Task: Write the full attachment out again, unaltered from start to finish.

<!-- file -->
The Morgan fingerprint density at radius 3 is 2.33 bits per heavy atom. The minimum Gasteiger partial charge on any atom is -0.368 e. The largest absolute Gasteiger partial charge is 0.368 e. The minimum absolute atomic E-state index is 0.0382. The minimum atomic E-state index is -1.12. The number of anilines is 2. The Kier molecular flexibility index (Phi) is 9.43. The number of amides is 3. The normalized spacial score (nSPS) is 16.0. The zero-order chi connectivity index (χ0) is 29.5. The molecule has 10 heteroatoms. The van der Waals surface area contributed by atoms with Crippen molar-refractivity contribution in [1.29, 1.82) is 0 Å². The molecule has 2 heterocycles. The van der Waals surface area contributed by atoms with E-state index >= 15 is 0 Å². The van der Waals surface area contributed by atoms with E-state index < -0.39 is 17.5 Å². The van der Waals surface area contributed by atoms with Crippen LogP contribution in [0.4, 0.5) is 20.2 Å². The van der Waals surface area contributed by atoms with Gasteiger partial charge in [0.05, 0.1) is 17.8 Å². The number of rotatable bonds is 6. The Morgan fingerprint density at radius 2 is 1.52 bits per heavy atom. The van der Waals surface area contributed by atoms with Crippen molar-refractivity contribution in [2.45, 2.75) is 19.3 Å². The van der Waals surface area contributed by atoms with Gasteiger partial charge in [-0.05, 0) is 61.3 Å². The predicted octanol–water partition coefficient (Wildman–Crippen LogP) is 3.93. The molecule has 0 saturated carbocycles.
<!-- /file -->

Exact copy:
The Morgan fingerprint density at radius 3 is 2.33 bits per heavy atom. The minimum Gasteiger partial charge on any atom is -0.368 e. The largest absolute Gasteiger partial charge is 0.368 e. The minimum absolute atomic E-state index is 0.0382. The minimum atomic E-state index is -1.12. The number of anilines is 2. The Kier molecular flexibility index (Phi) is 9.43. The number of amides is 3. The normalized spacial score (nSPS) is 16.0. The zero-order chi connectivity index (χ0) is 29.5. The molecule has 10 heteroatoms. The van der Waals surface area contributed by atoms with Crippen molar-refractivity contribution in [1.29, 1.82) is 0 Å². The molecule has 2 heterocycles. The van der Waals surface area contributed by atoms with E-state index >= 15 is 0 Å². The van der Waals surface area contributed by atoms with E-state index < -0.39 is 17.5 Å². The van der Waals surface area contributed by atoms with Crippen LogP contribution in [0.4, 0.5) is 20.2 Å². The van der Waals surface area contributed by atoms with Gasteiger partial charge in [0.05, 0.1) is 17.8 Å². The number of rotatable bonds is 6. The Morgan fingerprint density at radius 2 is 1.52 bits per heavy atom. The van der Waals surface area contributed by atoms with Crippen molar-refractivity contribution in [2.45, 2.75) is 19.3 Å². The van der Waals surface area contributed by atoms with Gasteiger partial charge in [-0.05, 0) is 61.3 Å². The predicted octanol–water partition coefficient (Wildman–Crippen LogP) is 3.93. The molecule has 0 saturated carbocycles.